KUALA LUMPUR (AFP) — Malaysia will not allow any foreigners to ply their trade in the domestic league from next season in a drastic attempt to improve the quality of young homegrown players, a news report said Sunday.
"The council felt that with the presence of foreign players, local players have not been given the opportunity," said Khairy Jamaluddin, deputy president of the Football Association of Malaysia (FAM).
"We are back to the drawing board, our focus now will be development," he said, according to the New Straits Times daily.
FAM, which wrapped up its council meeting over the weekend, reached a unanimous decision to keep out foreign talent indefinitely from the Malaysian Super League, the report said.
"We are not at the status of the English Premier League. Our league is not matured yet, therefore some drastic measures must be taken to improve it," Khairy reportedly said.
But the report also cited unnamed FAM officials as saying that the main reason for giving foreign players the boot was the poor financial state the teams were in.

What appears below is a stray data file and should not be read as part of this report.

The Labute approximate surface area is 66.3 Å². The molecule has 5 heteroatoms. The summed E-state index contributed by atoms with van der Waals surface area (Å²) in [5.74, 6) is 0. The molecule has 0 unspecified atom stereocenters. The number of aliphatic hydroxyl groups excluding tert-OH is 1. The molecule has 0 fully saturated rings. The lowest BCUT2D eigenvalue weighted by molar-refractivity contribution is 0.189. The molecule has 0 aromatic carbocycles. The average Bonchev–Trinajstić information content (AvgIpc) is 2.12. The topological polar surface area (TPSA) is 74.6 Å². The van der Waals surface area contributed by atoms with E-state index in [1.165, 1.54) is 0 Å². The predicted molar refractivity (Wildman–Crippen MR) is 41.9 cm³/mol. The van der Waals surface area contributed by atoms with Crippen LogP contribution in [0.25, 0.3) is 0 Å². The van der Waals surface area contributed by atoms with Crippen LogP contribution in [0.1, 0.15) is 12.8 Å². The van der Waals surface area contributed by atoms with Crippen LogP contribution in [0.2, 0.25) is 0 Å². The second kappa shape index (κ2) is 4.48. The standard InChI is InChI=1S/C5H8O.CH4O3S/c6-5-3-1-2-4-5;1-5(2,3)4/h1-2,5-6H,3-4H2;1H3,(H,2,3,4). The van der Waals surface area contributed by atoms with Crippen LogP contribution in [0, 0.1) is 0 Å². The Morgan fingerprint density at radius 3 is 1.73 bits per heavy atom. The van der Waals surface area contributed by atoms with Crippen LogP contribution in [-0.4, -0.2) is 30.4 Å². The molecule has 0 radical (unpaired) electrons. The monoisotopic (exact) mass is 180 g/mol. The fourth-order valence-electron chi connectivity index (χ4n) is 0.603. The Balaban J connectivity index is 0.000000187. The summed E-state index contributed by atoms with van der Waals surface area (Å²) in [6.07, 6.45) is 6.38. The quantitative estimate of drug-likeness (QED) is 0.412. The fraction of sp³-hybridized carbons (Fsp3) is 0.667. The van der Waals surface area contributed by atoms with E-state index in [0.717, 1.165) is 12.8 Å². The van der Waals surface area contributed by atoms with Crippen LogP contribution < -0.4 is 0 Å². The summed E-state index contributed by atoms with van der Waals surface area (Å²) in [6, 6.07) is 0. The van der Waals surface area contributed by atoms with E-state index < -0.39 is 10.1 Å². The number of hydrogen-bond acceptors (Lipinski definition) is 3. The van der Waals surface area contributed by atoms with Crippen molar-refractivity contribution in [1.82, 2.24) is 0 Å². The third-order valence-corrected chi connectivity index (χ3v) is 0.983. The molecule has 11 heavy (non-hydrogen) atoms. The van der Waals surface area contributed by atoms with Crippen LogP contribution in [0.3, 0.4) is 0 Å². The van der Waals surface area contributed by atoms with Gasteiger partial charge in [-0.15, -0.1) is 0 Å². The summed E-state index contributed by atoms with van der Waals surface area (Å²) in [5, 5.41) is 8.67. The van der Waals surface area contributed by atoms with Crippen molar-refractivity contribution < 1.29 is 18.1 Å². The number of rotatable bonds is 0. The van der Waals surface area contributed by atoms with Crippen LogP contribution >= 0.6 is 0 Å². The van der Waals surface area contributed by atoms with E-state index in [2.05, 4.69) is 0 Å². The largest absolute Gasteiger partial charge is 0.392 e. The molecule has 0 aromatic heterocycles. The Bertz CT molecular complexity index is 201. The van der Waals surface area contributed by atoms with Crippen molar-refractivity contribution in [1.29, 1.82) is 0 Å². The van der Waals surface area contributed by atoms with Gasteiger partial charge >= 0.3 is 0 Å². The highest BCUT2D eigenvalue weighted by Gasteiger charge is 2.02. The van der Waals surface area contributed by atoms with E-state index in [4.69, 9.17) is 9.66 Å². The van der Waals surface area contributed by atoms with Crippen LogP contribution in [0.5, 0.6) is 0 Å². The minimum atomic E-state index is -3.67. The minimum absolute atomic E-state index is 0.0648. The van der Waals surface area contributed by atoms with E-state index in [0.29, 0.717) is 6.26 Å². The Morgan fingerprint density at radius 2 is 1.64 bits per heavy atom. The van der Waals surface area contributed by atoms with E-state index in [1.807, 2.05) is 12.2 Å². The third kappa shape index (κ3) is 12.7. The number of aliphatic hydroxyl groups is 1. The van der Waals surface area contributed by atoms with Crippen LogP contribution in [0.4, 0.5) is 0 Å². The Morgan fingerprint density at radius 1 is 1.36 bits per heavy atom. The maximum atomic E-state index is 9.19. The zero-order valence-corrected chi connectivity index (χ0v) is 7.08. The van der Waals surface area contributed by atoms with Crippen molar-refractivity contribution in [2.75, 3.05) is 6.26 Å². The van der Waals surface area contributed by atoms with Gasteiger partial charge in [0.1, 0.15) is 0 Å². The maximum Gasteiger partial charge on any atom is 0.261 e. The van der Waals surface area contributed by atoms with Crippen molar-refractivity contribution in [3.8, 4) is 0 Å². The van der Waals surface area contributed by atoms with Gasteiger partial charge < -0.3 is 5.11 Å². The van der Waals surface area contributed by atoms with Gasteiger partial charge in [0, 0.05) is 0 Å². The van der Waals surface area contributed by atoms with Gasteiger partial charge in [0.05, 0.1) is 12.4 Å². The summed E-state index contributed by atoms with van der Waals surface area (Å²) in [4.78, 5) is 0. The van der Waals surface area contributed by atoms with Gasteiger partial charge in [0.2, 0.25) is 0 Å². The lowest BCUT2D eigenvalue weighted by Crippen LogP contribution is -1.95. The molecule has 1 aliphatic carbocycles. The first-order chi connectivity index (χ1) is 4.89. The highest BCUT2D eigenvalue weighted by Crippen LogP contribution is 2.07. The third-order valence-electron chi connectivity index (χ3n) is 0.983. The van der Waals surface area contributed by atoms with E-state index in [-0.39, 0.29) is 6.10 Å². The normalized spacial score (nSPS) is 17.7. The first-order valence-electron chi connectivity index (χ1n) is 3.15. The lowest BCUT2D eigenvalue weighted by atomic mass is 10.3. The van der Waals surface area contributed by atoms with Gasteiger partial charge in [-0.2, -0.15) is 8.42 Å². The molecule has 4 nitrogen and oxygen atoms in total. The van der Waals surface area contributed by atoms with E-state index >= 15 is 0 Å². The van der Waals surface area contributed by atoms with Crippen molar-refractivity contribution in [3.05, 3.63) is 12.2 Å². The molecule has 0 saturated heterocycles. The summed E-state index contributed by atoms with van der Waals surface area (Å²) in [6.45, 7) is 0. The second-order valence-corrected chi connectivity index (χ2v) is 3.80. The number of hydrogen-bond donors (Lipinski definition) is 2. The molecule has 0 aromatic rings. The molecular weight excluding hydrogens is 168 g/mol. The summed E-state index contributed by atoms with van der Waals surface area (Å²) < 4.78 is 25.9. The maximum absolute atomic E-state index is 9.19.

"Many are having problems paying salaries and they can't cope, so it is best that we do away with foreign players until the problems are solved," a FAM council member was quoted as saying by the newspaper.
Foreign players are often the best-paid players at clubs in Malaysia, where football remains the most popular sport despite the national team's poor performances.
Malaysian football has fallen a long way since the heady days of the 1970s and 1980s, when the national side regularly beat local rivals Japan and South Korea, and reached the 1972 and 1980 Olympics.
The national side has not won a major international tournament since the 1989 Southeast Asian Games.
The national team's demise has been blamed on poor management, cronyism, corruption, a lack of government support and the absence of any grassroots nurturing of talent.
Khairy, producer of reality TV show "MyTeam" and son-in-law of the prime minister, has set ambitious goals for the national team but has admitted that he faces an uphill battle to bring the national game back to its glory days.
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